If we try to label by (x, y, z) three consecutive cells, then keeping the sum invariant under the rule XOO\to OXX means that x = y + z, and this equation has of course many solutions. But while in the domino case we can only add a domino piece on given two consecutive cells, here we can use this rule, or its symmetry OOX\to XXO. This second rule tells us that we also want that x + y = z. Subtracting these two equations we get that 2\cdot y = 0, so that y must be zero. Like in the domino case, we would hope to have a 3-periodic labeling, so it would look something like ... , x , y , z , x , y , z , x , .... The same argument that we saw for the cells labeled by (x,y,z), can be done for the cells labeled by (y, z, w), hence z must be zero also and similarly x=0 so that all the labels are zero. This is a valid labeling, and the sum of labels covered by the pegs never changes, but it also doesn’t give us any information – it is always zero!

Luckily for us, in this case, we have a way out. We wanted before that 2\cdot y=0 and decided to take y=0. However, we can instead take 2=0, or alternatively work in the field with 2 elements. Over this field -1 = 1, so both of the equations above are equal to x+y+z=0 and they have exactly 4 solutions. The trivial solution (x,y,z)=(0,0,0) that doesn’t help us, and the three solutions (1,1,0), (0,1,1) and (1,0,1). These define for us three labeling (with elements in \mathbb{F}_2) which are basically the same up to a shift translation:

We can now use each one of these labeling to attach a number to each state by summing all the labels where there is a peg. Because we are working over the field \mathbb{F}_2, this sum is either 0 or 1. For simplicity, instead of working with 3 labelings, we can instead work with one labeling, but with values in \mathbb{F}_2^3 as follows:

For any peg state M, let us denote by \psi(M) the sum over this labeling. So if we have two pegs on red, one on green and none on blue, then

\psi(M)= 2\cdot (0,1,1) + 1\cdot (1,0,1) + 0\cdot (1,1,0) = (1,0,1).

We can now conclude, similar to the domino case, the following.

CLAIM: For every two states M_1, M_2, if we can reach from M_1 to M_2 by using the rules OOX\to XXO and XOO\to OXX (and backwards), then \psi(M_1)=\psi(M_2).

For example, a board with 2 reds, 1 green and 0 blue pegs as mentioned above has the total sum (1,0,1) which is the same as a board with a single green peg, so there is possibly a way to move from the first board to the second. However, a single peg on a red cell has total sum (0,1,1) so we can never get to such a board (and similarly for one blue peg).

Finally, before going back to the original Peg Solitaire, you should notice that in our labeling in \mathbb{F}_2^3, the third coordinate is always the sum of the first two coordinates (since we only see these values (0,1,1), (1,1,0), (1,0,1) ). This means that if we know the first two coordinates we always know the third, so in a sense we can ignore it, and just consider the labeling:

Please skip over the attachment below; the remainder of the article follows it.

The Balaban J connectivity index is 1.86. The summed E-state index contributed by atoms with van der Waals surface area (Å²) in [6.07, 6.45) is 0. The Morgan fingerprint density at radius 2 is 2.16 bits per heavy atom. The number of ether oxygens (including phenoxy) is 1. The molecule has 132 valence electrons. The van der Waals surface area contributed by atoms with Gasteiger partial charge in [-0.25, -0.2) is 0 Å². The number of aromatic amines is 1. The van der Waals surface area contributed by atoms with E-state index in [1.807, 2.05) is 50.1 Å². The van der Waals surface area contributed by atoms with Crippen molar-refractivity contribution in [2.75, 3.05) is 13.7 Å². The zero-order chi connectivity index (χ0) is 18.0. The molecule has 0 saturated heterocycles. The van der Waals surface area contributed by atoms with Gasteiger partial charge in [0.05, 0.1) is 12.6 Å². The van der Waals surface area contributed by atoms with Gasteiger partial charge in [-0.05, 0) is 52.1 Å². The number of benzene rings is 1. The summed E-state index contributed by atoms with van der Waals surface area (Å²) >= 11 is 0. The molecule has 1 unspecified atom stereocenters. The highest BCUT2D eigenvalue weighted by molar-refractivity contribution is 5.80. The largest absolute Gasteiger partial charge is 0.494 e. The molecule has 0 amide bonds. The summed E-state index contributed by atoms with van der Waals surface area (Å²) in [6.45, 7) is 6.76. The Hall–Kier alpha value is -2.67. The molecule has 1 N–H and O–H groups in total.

If you learned some group theory, you are probably familiar with these values together with the addition modulo 2. These are exactly the three non trivial elements in the Klein four group.

The 2-dimensional Peg Solitaires

Now that we have done all the hard work for the one dimensional case, it is not that hard to extend it to the two-dimensional case. Starting with our labeling for each row, and trying to synchronize the different rows, we get the following labelings (or the same but with flipped diagonals):

You should now check that the sum over the initial state with one hole in the middle in the English version gives the value (0,1) and in the European version the value (0,0) (hint for doing the sum – any three consecutive cells sum to zero). The English version’s initial state has the same total sum as the state with a single peg in the middle, so it might be solvable (and it actually is solvable). However, in the European version, the value of each one peg state is not zero, so not only we cannot start from the European initial state and finish with a single peg in the middle, we cannot finish with a single peg anywhere!

More generally, any initial state of the European board with a single hole on a red cell will have a total sum of (0,0) so it cannot be transformed to a board with a single peg. We can also flip the coloring (look at top-left to bottom-right diagonal) to get more impossible games. From what is left, we also get the if the initial hole is on a blue cell, then the final peg must be on a green cell (and vice versa).

Some final additive thoughts

Both in this Peg Solitaire game and in the domino game in the previous post, we managed to find game invariants which are very simple to work with and compute. More over, they were described as summation over labelings, which let us use even more tools and results (for example, us the structure of integers, integers modulo 2 and the abelian Klein group).

These sets and their additions are very simple, and we should always hope and look for such interpretation of the problems and the tools that we work with. However, even when we can’t use simple addition, there are still more ways to find game invariants, which we will see in future posts.